gun violence studies and statistics

  1. Characteristics of school violence preventions programs
  2. Discouraging Gang Participation
  3. Handgun Violence and Mental Illness A Health Professional Guide
  4. School Violence On the Rise
  5. Stop School Violence Before it's Epidemic
  6. Violence Prevention Resource Manual (Order Form)

Discouraging Gang Participation

Safe America

Parents CAN discourage their children from joining a violent gang by being aware of specific behaviors that may be exhibited. While it is normal for some children to "want to belong" to a gang because of the good feelings that come from belonging to a special group, help them deal with peer pressure by remembering these tips from the National Crime Prevention Council. Communication is the key. Learn about gangs and recognize these specific behaviors:

  1. Wearing specific colors or emblems or wearing certain kinds and colors of clothing in very specific ways.
  2. Use of special hand signals.
  3. Wearing or drawing gang symbols-on walls as graffiti or on books, paper or clothing.
  4. Possessing unexplained relatively large sums of money.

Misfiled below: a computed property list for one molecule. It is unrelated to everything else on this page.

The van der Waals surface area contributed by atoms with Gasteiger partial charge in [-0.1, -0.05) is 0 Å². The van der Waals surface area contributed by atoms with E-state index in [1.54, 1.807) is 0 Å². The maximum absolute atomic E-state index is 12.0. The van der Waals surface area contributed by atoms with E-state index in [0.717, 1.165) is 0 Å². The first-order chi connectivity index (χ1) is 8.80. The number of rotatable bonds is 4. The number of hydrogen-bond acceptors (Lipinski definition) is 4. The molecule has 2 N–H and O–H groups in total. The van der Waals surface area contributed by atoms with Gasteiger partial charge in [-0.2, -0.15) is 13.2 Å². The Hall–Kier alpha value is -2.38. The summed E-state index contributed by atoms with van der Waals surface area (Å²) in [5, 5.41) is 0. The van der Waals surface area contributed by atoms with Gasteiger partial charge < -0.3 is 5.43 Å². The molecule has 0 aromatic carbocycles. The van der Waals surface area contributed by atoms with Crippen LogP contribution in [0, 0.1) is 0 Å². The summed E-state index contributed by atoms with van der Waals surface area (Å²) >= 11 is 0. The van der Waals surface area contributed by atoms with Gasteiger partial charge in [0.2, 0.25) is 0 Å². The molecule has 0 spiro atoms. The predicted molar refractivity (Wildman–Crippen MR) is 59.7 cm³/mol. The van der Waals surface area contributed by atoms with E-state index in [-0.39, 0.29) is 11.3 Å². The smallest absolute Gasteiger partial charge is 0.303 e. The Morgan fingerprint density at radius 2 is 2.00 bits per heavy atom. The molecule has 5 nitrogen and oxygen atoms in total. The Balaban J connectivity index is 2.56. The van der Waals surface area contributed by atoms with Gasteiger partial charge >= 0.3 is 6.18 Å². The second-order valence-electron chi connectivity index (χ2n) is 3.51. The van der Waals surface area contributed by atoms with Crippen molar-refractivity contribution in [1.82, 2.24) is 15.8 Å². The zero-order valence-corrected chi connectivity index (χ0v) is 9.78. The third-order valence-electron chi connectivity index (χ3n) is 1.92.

5. Declining grades and interest in school.
  6. Staying out without a good reason.
  7. "Hanging" with known or suspected gang members.
  8. Carrying weapons.
Practice these important parenting skills:
  1. Talk with and listen to your child. Spend special time with each child.
  2. Encourage education and help your child to do his/her best in class.
  3. Help your child identify positive role models-especially people in your community.
  4. Encourage your child to be involved in supervised, positive group activities.
  5. Praise your son or daughter for doing well.
  6. Know your child's friends/family and what they are doing. Keep the lines of communication open.

The Safe America Foundation is a non-profit organization dedicated to injury prevention and the practice of good safety habits through the distribution of safety products and innovative educational programs. For more information call: 770-218-0071 or email:

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Seven Characteristics of Promising School Violence Prevention Programs

After extensively reviewing school-based programs to prevent violence, the U.S. General Accounting Office identified the following seven characteristics as being associated with the most promising interventions:

Comprehensive Approach

These programs recognize violence as a complex problem that requires a multifaceted response. Consequently, they address more than one problem area and involve a variety of services that link schools to the community

Early Start and Long-Term Commitment

There is a focus on

  1. reaching young children to shape attitudes, knowledge, and behavior while they are still open to positive influences
  2. sustaining the intervention over multiple years (for example, from kindergarten through 12th grade)

Strong Leadership and Disciplinary Policies